Born in Chicago, Illinois, on December 5th, 1901, future illustrator and businessman Walter Elias Disney was interested in drawing early on, and he practiced and honed his skills by copying cartoons printed in the newspapers, and later took art and cartooning classes. By 1917, Disney was a cartoonist in his high school’s newspaper and attended the Chicago Academy of Fine Arts. A year later, Disney lied about his age to enroll in the Army during World War I. He was an ambulance driver in France after the armistice and contributed some of his drawings to the Army’s newspaper, Stars and Stripes. When the war ended, Disney moved to Kansas City, where he got a job as a commercial illustrator for an art studio.
In 1920, Walt and a fellow coworker, Ub Iwerks, attempted to form their own commercial art company, but the business failed to take off. In order to earn money, Disney joined the Kansas City Film Ad Company, where he began to animate his first short cartoons, which were modernized fairy tales called “Laugh-O-Grams.” When the studio fell into bankruptcy in 1923, Walt relocated to Hollywood, where his brother Roy was living, and found work as a producer for a live-action/animated series called Alice’s Wonderland. Walt and his brother then formed the Disney Brothers Studio, with Iwerks joining them too. In 1926, Disney and Iwerks also created Oswald the Lucky Rabbit, the precursor of the famous Mickey Mouse, as their distributor wanted new material but, following monetary issues, Disney ended the partnership and lost the rights to his cartoon.
To replace Oswald, Disney came up with Mickey Mouse (originally called Mortimer Mouse) with Iwerks as the animator and Disney as its voice. Mickey Mouse made its debut in 1928 with three shorts. For the third one, Steamboat Willie, Disney added synchronized sound. Finally securing a distributor for his videos, Disney formed his group of core animators (known as the Nine Old Men) and began to produce a series of musical shorts called Silly Symphonies, from 1929 to 1939, which turned out to be very successful. However, problems with their distributor over the brothers’ share of the profits led them to sign with Columbia Pictures. By the mid-1930s, the company had introduced three of its iconic characters, Pluto, Goofy and Donald the Duck, as well as embraced the new Technicolor technology for its shorts, beginning with 1932’s Flowers and Trees. This short earned Disney his first Academy Award for Short Subject (Cartoon).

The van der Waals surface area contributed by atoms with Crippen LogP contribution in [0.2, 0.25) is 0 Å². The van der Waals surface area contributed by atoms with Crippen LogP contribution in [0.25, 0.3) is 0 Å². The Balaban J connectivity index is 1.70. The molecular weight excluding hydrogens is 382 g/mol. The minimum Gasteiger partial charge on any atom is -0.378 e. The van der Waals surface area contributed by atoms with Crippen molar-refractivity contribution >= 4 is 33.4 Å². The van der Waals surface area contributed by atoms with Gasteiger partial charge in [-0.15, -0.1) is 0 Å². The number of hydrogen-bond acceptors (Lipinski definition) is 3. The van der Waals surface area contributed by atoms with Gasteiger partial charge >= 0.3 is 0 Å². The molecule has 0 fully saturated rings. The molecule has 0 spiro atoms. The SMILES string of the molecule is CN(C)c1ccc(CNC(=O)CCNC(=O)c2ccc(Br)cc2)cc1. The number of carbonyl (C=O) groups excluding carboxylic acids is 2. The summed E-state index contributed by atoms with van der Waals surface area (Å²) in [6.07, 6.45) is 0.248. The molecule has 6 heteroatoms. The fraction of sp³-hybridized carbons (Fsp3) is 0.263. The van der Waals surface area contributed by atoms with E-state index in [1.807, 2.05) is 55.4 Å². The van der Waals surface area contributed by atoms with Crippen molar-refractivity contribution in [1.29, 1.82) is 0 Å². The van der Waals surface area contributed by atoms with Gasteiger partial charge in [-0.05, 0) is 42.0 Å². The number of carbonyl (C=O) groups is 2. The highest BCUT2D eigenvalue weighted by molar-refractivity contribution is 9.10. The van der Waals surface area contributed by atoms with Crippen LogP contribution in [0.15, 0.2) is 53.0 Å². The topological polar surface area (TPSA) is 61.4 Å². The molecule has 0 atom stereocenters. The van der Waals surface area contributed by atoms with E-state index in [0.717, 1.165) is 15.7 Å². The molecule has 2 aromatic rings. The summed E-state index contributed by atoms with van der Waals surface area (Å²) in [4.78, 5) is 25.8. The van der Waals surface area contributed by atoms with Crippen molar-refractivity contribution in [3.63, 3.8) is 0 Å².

In 1937, Disney released his first animated feature, Snow White and the Seven Dwarfs, which became a critical and commercial hit. The film marked the beginning of the “Golden Age of Animation” for the Disney Brothers’ Studio, and Snow White was soon followed by Pinocchio and Fantasia in 1940, and Dumbo in 1941. As the U.S. entered World War II, Disney was hired to produce several Army and war animated propaganda for the government. Another animated feature, Bambi, premiered in 1942 but was a box office failure. By then, the studio was greatly indebted and struggling to break even. Disney would only be able to replicate the success of his first animated film in 1950 with the debut of Cinderella. At this time, Walt had become less and less involved in the animation process and had started to focus on other projects, mainly the construction of a theme park.
While the studio released its first live-action feature, Treasure Island (1950), followed by The Story of Robin Hood and His Merrie Men (1952), and animated films Alice in Wonderland (1951) and Peter Pan (1953), Walt planned the construction of Disneyland, in California. Thanks to his own personal money and external funding, the theme park opened in July 1955 to great success, and has remained in operation ever since, retaining its original layout as envisioned by Disney. Walt continued to be involved in TV and film projects, including the variety show The Mickey Mouse Club, and animated films Lady and the Tramp (1955), Sleeping Beauty (1959), One Hundred and One Dalmatians (1961), and The Sword in the Stone (1963). He produced the animated/live action movie Mary Poppins in 1964, which performed very well commercially and with the critics. By 1965, Disney planned to create a second theme park, this time in Florida, which would eventually become Walt Disney World, and also increased his participation in the studio’s films. He had been involved in the development of The Jungle Book (1967), The Happiest Millionaire (1967) and the animated short Winnie the Pooh and the Blustery Day (1968) at the time of his death, on December 15th, 1966, in Burbank, California, due to complications from lung cancer. After his death, his brother Roy stepped in to lead the company and complete Walt Disney World, which was dedicated to Walt’s memory. To this day, Disney remains an important figure in the history of animation and in popular culture.